Lars Von Trier is a filmmaker who is very easy to admire and just as easy to despise, and it’s pretty apparent that he wants it that way. Few directors are quite as divisive – he gets five-star reviews and one-star reviews right across the board, and seems to possess a certain self-awareness about this, in that his films appear to be deliberately terrible in places, as if to pointedly contrast with the moments of genius. What same director could so unashamedly pluck the heartstrings with something as devastating as Dancer in the Dark, only to follow it up with the coldly analytical, but brilliant arthouse experiment that is Dogville?

With his latest, he embraces this duality even more than ever before. The first part of his five-hour opus has moments of exquisite subtlety and tact followed by trashy exploitation, moments of brutal realism coupled with with utterly implausible developments, and the occasional profound statement is placed next to corny nonsense. It’s a film that bravely tackles the mental and physical complexities of sex with a grown-up and serious eye, but is constantly eager to crack a dirty joke whenever it feels like it. At least in these respects, it is utterly unique – and whatever you think of Von Trier, he does have that going for him, which is a rarity in modern independent cinema.

Charges of misogyny have never really left Von Trier. Frustratingly, and perhaps unsurprisingly, he’s never quite confirmed he deserves them either. He seems more likely to be a cross-gender misanthrope, and while he certainly has a preference for depicting women on the receiving end of suffering, you could argue that he’s just giving female characters the increased screentime many keep wishing for (no doubt he’s aware of this dubious get-out clause as well). At least with this film, his male characters are certainly portrayed less sympathetically, which sort of gets him off the hook again. I suppose.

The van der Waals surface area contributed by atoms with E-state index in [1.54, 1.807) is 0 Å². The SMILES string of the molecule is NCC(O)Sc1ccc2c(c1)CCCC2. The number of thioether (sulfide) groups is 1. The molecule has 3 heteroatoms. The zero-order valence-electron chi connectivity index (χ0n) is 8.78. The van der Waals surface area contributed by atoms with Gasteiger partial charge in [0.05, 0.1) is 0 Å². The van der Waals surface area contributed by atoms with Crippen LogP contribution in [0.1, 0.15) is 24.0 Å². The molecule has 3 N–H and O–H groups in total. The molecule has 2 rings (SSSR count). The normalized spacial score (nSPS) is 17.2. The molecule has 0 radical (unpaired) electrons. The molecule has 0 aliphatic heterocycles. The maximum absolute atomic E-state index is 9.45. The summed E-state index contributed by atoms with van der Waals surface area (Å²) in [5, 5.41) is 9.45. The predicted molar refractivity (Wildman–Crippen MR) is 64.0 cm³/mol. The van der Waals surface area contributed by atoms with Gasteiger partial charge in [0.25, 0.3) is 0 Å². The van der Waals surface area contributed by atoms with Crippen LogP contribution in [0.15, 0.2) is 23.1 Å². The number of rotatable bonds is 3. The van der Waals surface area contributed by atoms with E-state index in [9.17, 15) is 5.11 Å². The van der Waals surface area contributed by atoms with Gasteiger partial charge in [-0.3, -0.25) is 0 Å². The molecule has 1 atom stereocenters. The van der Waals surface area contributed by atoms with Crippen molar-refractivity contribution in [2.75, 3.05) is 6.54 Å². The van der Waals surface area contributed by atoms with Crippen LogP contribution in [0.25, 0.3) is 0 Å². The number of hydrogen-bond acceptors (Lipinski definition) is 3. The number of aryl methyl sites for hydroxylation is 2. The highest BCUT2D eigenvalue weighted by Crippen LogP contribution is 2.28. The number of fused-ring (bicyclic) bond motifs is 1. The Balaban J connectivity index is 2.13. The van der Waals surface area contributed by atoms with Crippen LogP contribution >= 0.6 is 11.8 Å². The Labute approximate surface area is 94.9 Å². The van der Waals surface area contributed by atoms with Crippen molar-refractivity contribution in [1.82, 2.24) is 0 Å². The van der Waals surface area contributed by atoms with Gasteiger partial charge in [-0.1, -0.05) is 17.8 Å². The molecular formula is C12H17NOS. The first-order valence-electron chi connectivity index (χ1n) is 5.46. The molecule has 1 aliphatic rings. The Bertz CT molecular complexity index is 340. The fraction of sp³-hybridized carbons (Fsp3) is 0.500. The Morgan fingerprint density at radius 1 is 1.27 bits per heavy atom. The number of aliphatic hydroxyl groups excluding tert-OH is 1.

Given that this is essentially only half a film, it’s hard to draw complete conclusions about how successful it is. There are potentially interesting developments, such as just how reliable our narrator is, which the second half will possibly elaborate on. Or possibly not. Either way, I’ve not really seen a film – or the first part of a film – quite like this before. Which is great. And weirdly irritating.

NYMPHOMANIAC: VOL I
Kind of brilliant filmmaking, in many ways10
Kind of awful filmmaking, in many ways1
A rare, honest, adult examination of sex9
Being infuriating is obviously annoying, but also sort of a great reaction for a filmmaker to get8
One can never quite shake the feeling that being misogynistic, even under a cloak of art, is still being misogynistic5
Bechdel Test Passes
  • Features more than one named female character
  • The female characters talk to each other
  • They talk about something other than men
Bechdel Test Failures
  • Feels weird, but I think it passes
7Overall Score

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